Our last morning in Niagara was a late departure and we decided on coffee and a doughnut and just have lunch later. Today we would drive to Toronto for New Year’s Eve to my friend’s place. Of wineries were part of the expedition. But back to breakfast. So we ended up stopping at a place called Country Fresh Donuts on the outskirts of town. A really odd ball place apparently specialized in donuts and Asian sop bowls…and popular and run by Asians. Apparently this is a real local gem. And the doughnuts…the BEST EVER. This was a cinnamon twist I shot in the car. So light and so good. I wish we had bought like a dozen.

Ah, finally made it to my friend Susan’s place were we would welcome the New Year over a home meal. She and her roomie prepared a great cheese themed dinner with homemade macaroni and cheese, a lovely phyllo cup filled with goat cheese, garlic shrimps and a cheese cake. Let me tell you around 3 or 4 am the macaroni and cheese came were back out for second helpings!

And we had lots to drink! Some bubbly with the meal, some bubbly at midnight, a bit of wine and a few cocktails. The last shot on the right is bubbly with a strawberry and a Lindt Chocolate. Sounds weird but is was good. Want to try a new cocktail? This is my new fave:

RedHeaded Slut (I swear it’s the official name)

Mix in a glass 1 ounce of Peach Schnapps, 1 ounce of Jagermeister and top off with cranberry juice.

On our final night we all went for a last dinner before our return home the next day. Toronto’s Chinatown was our destination. Our host would not stop talking about Kom Jug Yuen on Spadina as the best place for Chinese with incredible BBQ pork. Very low key decor and simple place. You MUST have the BBQ Pork. This was the best Chinese food I have ever eaten and it cost 60$ with the tip and tax for 5 people.

I hope you enjoyed the little tour of some of the food I enjoyed over the holiday trip. I will have one more Toronto food post coming, a restaurant review, that you will not want to miss so come back soon. A hint: this place has been called Toronto’s least healthy restaurant.

Confucius Food

Is it food or is it something else?

Truffled Tomato Tarte Tatin

A great online gourmet store got in touch with me recently and offered me a product to review. How cannot I not say yes to such an offer. And the best part too about this online gourmet food shop is that they are right in my own backyard of the world. O Gourmet is based right here in Montreal, Quebec.

They really offer up a nice variety of hard to find local and high quality import products. The menu even offers up a Wild, Organic and Shop by Region section which is great for someone looking for a specific ethnic ingredient. O Gourmet graciously offered me a bottle of Balsamic Vinegar with Black Truffles to try out, imported by  a German company called A. Viani Importe. Most of A. Viani Importe products come from small local European producers, such as this Italian vinegar.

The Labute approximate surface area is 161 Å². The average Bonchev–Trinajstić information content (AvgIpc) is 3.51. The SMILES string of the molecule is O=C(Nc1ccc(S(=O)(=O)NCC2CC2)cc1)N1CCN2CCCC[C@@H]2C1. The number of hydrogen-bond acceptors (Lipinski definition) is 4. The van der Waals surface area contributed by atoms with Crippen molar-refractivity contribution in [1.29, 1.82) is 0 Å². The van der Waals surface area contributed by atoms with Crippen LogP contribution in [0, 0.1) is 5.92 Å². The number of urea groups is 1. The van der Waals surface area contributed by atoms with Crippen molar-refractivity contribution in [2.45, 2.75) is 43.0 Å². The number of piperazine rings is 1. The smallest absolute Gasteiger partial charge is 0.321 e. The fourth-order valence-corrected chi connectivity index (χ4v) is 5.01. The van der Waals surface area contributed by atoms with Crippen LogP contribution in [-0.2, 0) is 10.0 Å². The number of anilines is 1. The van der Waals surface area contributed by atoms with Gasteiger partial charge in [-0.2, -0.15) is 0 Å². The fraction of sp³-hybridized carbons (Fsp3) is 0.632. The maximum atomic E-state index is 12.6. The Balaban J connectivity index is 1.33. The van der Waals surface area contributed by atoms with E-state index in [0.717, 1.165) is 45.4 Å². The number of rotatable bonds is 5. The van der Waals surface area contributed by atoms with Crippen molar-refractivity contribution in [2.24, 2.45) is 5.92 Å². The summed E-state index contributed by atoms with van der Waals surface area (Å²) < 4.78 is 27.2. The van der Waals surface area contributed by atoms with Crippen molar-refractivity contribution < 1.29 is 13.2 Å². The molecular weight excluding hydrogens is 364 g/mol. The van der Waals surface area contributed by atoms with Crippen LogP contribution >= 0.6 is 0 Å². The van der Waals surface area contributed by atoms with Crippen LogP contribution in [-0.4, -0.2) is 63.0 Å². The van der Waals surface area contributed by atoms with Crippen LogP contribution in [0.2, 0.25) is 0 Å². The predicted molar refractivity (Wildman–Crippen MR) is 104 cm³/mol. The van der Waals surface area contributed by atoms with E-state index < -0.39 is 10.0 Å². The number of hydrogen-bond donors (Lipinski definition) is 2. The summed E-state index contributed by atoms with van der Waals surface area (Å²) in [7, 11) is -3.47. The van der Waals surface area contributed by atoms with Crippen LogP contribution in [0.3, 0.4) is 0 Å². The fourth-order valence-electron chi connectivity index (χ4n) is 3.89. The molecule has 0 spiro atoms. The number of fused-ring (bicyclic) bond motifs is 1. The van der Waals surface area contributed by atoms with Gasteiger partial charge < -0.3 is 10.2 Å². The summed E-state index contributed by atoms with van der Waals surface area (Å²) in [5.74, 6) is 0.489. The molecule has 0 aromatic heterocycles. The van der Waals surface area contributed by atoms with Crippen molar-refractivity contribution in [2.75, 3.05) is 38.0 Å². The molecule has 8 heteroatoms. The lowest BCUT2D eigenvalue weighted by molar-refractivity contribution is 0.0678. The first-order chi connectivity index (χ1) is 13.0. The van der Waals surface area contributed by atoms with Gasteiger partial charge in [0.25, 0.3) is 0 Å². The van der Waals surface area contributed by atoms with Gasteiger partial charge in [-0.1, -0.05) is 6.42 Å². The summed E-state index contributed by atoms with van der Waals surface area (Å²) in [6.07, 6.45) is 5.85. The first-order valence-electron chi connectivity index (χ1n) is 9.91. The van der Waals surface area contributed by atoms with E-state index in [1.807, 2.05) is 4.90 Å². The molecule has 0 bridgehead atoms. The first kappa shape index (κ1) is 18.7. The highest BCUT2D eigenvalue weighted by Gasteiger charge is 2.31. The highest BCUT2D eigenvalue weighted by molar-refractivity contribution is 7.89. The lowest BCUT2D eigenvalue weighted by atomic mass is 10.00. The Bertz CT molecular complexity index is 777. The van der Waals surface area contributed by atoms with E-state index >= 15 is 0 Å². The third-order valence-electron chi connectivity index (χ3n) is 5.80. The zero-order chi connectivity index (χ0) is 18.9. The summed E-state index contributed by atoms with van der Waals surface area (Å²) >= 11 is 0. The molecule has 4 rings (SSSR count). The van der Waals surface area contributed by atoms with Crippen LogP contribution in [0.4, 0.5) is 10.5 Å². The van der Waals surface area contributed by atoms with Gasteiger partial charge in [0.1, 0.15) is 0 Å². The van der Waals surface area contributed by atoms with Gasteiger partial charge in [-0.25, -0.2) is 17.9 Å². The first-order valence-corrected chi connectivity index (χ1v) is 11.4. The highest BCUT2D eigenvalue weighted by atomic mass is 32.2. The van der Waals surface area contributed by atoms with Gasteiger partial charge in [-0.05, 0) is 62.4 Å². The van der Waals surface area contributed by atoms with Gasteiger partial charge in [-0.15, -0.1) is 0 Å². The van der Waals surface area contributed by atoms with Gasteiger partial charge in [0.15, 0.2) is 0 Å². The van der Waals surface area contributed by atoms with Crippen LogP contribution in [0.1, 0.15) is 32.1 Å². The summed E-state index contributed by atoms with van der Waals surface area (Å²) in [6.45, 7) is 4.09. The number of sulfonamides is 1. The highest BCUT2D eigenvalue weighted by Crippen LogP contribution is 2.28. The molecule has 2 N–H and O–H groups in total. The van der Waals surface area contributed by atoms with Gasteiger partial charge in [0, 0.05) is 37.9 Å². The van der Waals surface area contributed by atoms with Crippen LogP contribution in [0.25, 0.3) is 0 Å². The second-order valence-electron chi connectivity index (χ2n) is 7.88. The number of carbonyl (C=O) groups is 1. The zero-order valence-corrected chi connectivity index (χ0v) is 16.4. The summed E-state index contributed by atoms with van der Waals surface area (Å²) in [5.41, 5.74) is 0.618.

I did a little straight forward taste test and found this vinegar to be quite sweet and full bodied. I could not say I specifically notice a truffle taste but you can tell there is a hardy woody extra flavor in there.  It is great with  caramelized fruits, on roasted potatoes or spring vegetables and salads. And it took me quite a bit of time to come up with a fitting recipe to try it out on. Finally I made a savory tarte tatin with tomatoes and Thai eggplants (another one of those Asian grocery finds). The result was just exquisite. This is truly a recipe worthy of a fine epicurean meal.

Truffled Tomato Tarte Tatin

2 large tomatoes, sliced
1 small eggplant or a bunch of Thai eggplants
1 onion, thinly sliced
5 tbsp butter
2tbsp Balsamic Vinegar with Black Truffles
salt & pepper to taste
1 tsp herbes de Provence
1 sheet sheet of puff pastry

optional: goat cheese, 1/4 tsp truffle oil

Directions:

  1. In an oven proof large skillet caramelize the onions with 2 tbsp of melted butter and a pinch of salt over a medium-high.
  2. Add 2 tbsp of water to lift any bits from the bottom of the pan for about 30 seconds, transfer to a bowl.
  3. In the same skillet melt the remaining over a medium-low heat until it turns golden.
  4. Add the balsamic vinegar and leave for a few seconds on burner until the harsh vinegar smell disappears.
  5. Remove from heat. Place prettily the sliced tomatoes and eggplants, salt and pepper, then top with the onions.
  6. Roll out the puff pastry a little bit larger then the size of the skillet. Cover with the puff pastry, tuck the edges under and cut several long vents in the pastry to allow the steam to escape.
  7. Bake for around 30 minutes in a  preheated oven at 425 F until golden.
  8. Let stand a few minute and then run a knife around the edges of the pastry before you flip the tart onto a serving platter. Serve immediately.

I sprinkled a few roasted pumpkin seeds I had and I also fluffed up some room temperature goat cheese with a for and a little bit of truffle oil. The goat cheese and truffle oil alone is absolutely incredible, with the tart is was just phenomenal worthy of any 5 star restaurant.

Thai Eggplants, the latest exotic find!

5 à 7 at Biron

This Tuesday the blogger, columnist and journalist foodie world was all gathered at Restaurant  Biron for delightful bites, copious punch and lively conversation. Congratulations to Charlotte for this event! Pictures are each worth my thousand words for this post. Much more was served there is only so much I can do with a drink in one hand and food in the other.

Great open concept kitchen

Iceberg lettuce with panko salad


Kobe beef tongue and calamari

Oyster bar for Oyster Shootres

Melon Shooter

Mackerel Maki Rolls

Clean, modern yet warm décor